Energy Consumers Commission warns of fuel debt risk to consumers
Rising numbers of households will find themselves owing money to energy providers as bills rise, according to the Energy Consumers Commission.
The group is warning that policymakers need to give further consideration to fuel debt as it publishes a briefing on the issue.
The group warns the problem could be a particular issue in rural communities, due to:
- Higher proportions of rural homes using electric heating, which is more expensive than gas
- A higher cost of living
- Lower incomes
- Less efficient housing stock
The Commission recommends greater transparency over fuel debt levels in Scotland, by asking explicitly about energy debt in the Scottish Household Survey and requiring regulated energy providers to supply debt statistics on an annual basis for the nations and regions of the UK.
Suppliers should also offer pro-active support to people in debt, warning them and signposting to advice services.
Lewis Shand Smith, chair of the Energy Consumers Commission, said: “The problems we have seen in the energy market in recent weeks will likely lead to soaring bills next year – but there is a hidden danger when it comes to the issue of fuel debt.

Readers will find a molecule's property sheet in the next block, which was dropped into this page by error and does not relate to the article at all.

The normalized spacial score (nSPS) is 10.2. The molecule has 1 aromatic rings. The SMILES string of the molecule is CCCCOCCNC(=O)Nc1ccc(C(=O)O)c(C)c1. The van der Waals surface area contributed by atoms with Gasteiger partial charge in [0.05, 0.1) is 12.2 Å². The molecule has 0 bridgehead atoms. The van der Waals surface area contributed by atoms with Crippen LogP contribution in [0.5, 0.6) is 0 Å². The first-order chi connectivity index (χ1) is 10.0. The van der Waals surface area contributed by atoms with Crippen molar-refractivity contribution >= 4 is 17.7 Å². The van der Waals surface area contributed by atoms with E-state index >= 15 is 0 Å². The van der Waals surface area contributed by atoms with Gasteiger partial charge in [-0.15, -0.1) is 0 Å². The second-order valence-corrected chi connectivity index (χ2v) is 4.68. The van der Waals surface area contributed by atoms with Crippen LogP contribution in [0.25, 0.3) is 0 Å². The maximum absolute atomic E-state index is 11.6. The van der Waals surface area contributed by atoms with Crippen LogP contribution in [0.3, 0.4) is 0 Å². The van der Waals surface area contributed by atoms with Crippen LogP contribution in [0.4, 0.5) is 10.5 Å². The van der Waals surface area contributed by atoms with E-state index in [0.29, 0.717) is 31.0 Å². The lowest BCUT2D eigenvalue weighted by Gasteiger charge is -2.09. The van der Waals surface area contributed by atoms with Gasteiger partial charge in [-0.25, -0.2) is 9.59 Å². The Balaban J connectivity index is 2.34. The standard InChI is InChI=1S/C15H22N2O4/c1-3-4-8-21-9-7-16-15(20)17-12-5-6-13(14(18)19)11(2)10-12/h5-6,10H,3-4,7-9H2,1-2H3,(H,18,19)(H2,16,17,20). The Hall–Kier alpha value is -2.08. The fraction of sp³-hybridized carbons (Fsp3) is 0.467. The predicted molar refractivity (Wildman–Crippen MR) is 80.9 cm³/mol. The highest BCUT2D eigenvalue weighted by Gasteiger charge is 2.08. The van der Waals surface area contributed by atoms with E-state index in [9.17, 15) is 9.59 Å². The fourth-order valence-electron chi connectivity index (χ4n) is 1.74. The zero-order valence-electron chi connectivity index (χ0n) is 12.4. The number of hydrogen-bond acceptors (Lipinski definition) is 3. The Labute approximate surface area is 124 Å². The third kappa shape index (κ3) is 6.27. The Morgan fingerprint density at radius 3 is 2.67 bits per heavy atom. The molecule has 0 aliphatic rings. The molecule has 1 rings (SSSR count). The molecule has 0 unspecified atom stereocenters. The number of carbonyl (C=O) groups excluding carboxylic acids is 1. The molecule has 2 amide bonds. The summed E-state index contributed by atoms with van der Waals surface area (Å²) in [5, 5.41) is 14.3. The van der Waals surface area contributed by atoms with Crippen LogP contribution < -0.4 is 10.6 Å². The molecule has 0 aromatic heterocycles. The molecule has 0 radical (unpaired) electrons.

“People racking up debt with their supplier because of price increases could lead to a scenario of further pain down the road, as debt repayments are added to bills.
“This risk is particularly acute in Scotland’s rural communities, with higher levels of fuel poverty in the first place.”
He added: “We need more transparency around fuel debt for consumers. That starts by regulated energy providing breakdowns of fuel debt levels across the nations and regions of the UK. The Scottish Household survey should also explicitly ask about fuel debt.
“Suppliers should also do more to warn people at risk of debt, and signpost to advice services so consumers can get help quickly.”